Michael Brantley has led off 67 of the Cleveland Indians' 100 games this season. He has had 168 opportunities with a base open in front of him, yet he has only taken off 9.5 percent of the time. This would be more than acceptable for a player whose speed was only secondary to his value, but Brantley is hitting just .281/.337/.393, showing a lack of power and an acceptable but not outstanding ability to get on base—aspects of his game that were also present for much of his minor league career. The one thing he carried over well from the minors was his stolen base ability, but under the Indians' system, he has had to suppress that capability to a degree.
After stealing 162 bases out of 201 attempts in the minors (80.5 percent SB%), Brantley has only run 16 times in 2011. Last season, he had essentially the same rate while batting in a lineup that appeared worse than the 2011 version of the Indians. In this particular instance, it seems like the Indians prefer to have Brantley on base for their bigger bats to drive in, but this has only kept his value in real life and fantasy down; for a guy as fast as he is, recording only 0.1 runs above average on the season in terms of baserunning is a sin. By the end of the season, he might have lost 10 steals to the Indians' conservative baserunning ways.
Slow down, partner
In his rookie season, Alex Gordon stole 14 bags in 18 attempts, but his attempt rate has severely dropped since then, averaging just a 5.7 percent attempt rate from 2008 to 2010. Under new manager Ned Yost's more aggressive plan (the Royals are third in the majors in stolen base attempt rate at 9.2 percent), Gordon has been running a bit more often than usual this season. Unfortunately, he has been caught in six of his fifteen attempts and has been picked off four times. Gordon's game has been a relative revelation compared to his past few seasons, but his runs scored rate (percentage of times scored when on base) has dipped below the league average, in part due to his basepath blunders. He could probably eke out a few more valuable runs, even with the Royals lineup, if he gave up on his basestealing (of course, this comes with the caveat that stolen base success rate is highly volatile, and Gordon could still be successful is his lack of success turns out to be more random variation than anything else).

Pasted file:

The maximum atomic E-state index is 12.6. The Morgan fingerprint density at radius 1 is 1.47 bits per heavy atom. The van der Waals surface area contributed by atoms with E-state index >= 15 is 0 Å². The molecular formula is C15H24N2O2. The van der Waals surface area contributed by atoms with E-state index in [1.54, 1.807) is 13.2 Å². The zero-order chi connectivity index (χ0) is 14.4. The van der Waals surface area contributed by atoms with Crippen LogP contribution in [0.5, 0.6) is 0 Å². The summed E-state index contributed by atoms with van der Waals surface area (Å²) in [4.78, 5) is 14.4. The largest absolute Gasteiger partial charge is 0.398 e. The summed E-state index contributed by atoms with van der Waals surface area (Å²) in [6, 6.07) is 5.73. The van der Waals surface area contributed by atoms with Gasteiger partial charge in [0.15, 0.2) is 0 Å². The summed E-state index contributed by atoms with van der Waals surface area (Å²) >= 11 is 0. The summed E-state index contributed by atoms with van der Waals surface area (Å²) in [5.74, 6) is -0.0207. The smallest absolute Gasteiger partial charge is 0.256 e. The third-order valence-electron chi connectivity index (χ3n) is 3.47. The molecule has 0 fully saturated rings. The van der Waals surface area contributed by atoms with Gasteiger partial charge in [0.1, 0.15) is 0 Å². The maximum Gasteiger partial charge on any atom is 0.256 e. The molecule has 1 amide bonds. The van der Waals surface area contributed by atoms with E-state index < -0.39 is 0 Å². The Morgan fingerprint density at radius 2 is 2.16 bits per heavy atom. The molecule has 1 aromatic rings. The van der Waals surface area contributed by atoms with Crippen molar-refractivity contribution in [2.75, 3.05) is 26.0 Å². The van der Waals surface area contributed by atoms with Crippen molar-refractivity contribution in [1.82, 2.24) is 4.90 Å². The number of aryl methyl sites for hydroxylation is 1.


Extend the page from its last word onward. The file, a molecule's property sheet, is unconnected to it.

Pierre is the prime example of the one-category steals guy, but he has largely fallen off the map this season. Despite almost identical batting averages and OBPs in 2010 and 2011, Pierre has come around to score just 32 percent of the time he’s been on base this season compared to 38 percent last year, and his ineffectiveness on the bases has cost both the White Sox and fantasy owners a few runs. It is almost as if he himself has admitted as much; after running on 24.3 percent of opportunities prior to 2011, he has run on just 15.8 percent of chances this year. This could either be a mandate from management or a sign that Pierre himself recognizes that his running days are coming to an end, and it would be best to avoid him at this point.
Ramirez has been mired in a season-long slump and, perhaps as a result, has gone away from a strategy that used to work for him. After his 2006 and 2007 seasons, Ramirez dropped his stolen base attempt rate from 24.3 percent to 15.4 percent from 2008 to 2010. This season, it almost seems as if Ramirez is attempting to compensate for his struggles at the plate with his running, as his attempts rate is back up to 23.6 percent with a corresponding decrease in success rate. Now that he’s batting cleanup ahead of good hitters and his bat is waking up, that high attempt rates should start to diminish back to his previous level. As a result of an improved set of hitter behind him, Ramirez is scoring on 39 percent of his trips on base, and that should increase with fewer outs made on the bases.